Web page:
The slope-intercept form is the easiest way to represent linear equations. It allows you to know the slope of the line and the y-intercept with a simple glance. The formula for a line in slope-intercept form is y = mx + b, where "x" and "y" are coordinates on a graph, "m" is the slop and "b" is the y-intercept. By viewing a graph of a line, you can easily create an equation for that line by translating the graph using the slope-intercept form.

The slope-intercept formula can also serve to change an equation into a graph. Simply follow the reverse instructions to do this: Plot the y-intercept as one point, and use the m value to draw a second point on your graph. Connect the two points to create the line.

Determine the slope of the given line. To do this, you must know the exact coordinates of any two points of a line. You can quickly calculate the slope by using the formula, (yB - yA )/(xB - xA ), where A and B are two separate points on the line. For example, if point A is (6,4) and point B is (3,1), the formula would be (1 - 4) / (3 - 6), which simplifies to -3 / -3, which simplifies further to 1. The m value in this example is therefore 1.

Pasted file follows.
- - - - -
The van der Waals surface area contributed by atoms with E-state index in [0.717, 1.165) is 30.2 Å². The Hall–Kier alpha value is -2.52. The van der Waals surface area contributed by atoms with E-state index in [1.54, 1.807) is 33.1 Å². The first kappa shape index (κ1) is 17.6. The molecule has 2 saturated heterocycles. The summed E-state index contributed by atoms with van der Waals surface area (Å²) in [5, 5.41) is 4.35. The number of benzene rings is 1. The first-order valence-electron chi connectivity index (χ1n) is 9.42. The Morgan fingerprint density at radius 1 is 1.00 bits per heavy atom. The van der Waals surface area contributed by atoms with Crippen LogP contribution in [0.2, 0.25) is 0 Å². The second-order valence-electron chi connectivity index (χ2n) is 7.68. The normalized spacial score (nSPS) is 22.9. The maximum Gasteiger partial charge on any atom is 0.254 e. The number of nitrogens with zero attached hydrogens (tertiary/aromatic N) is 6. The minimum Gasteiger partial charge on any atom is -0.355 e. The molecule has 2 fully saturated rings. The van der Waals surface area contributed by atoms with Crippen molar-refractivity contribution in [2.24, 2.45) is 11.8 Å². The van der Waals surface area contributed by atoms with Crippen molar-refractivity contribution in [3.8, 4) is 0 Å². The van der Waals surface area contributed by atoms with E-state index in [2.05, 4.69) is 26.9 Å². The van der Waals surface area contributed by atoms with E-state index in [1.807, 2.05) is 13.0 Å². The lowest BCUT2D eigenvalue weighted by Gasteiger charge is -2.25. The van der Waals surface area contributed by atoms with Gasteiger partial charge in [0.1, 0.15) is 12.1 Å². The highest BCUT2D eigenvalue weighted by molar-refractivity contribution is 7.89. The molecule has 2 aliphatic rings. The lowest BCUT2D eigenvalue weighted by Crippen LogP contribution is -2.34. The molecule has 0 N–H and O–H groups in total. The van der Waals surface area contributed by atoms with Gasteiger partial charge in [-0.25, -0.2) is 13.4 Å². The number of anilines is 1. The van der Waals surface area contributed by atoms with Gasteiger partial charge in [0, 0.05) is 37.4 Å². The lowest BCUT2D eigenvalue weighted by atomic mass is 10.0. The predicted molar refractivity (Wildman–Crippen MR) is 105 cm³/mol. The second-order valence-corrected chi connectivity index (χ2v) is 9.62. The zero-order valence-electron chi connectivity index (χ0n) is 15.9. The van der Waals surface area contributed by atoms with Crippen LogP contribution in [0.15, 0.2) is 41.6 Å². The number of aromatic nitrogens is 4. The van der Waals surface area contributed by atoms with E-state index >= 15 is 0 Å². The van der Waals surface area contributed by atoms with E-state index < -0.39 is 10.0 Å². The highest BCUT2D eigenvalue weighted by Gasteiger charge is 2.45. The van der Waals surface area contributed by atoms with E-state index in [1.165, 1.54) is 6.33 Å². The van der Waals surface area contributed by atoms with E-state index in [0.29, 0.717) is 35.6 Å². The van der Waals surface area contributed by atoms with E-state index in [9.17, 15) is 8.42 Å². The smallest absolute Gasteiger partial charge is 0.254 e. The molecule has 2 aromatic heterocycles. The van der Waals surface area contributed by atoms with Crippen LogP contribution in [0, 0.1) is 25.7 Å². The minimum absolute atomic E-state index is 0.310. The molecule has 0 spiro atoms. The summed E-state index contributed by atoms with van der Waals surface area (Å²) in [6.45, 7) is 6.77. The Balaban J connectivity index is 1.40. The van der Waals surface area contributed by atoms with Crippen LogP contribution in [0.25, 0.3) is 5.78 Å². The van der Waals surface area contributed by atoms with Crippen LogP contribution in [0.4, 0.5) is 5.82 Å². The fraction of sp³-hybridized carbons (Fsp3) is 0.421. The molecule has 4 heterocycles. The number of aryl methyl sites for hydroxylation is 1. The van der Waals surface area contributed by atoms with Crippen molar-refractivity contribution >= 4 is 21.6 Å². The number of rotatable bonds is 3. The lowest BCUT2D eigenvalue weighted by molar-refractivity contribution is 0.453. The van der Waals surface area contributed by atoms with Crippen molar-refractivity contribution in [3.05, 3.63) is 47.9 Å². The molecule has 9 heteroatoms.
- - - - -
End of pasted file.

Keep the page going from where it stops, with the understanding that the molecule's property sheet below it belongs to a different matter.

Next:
Find the y-intercept of the line. Most lines have one y-intercept, although some have none. The y-intercept is the point where the line crosses over the y-axis. It is therefore the coordinate where x = 0. For example, if the line crosses over the vertical axis at the point (0, 4), the y-intercept is therefore y = 4, which means that the value of b is also 4.

Build the equation. Once you know the slope and the y-intercept, you now have all the information you need to construct the equation in the slope-intercept form. Remember, the slope-intercept formula is y = mx + b. Plug in your slope where the "m" value is, and plug in your y-intercept where the "b" is. This is the equation of the line in slope-intercept form. Borrowing from the two previous steps, the example line would be y = 1x + 4, which simplifies to y = x + 4.

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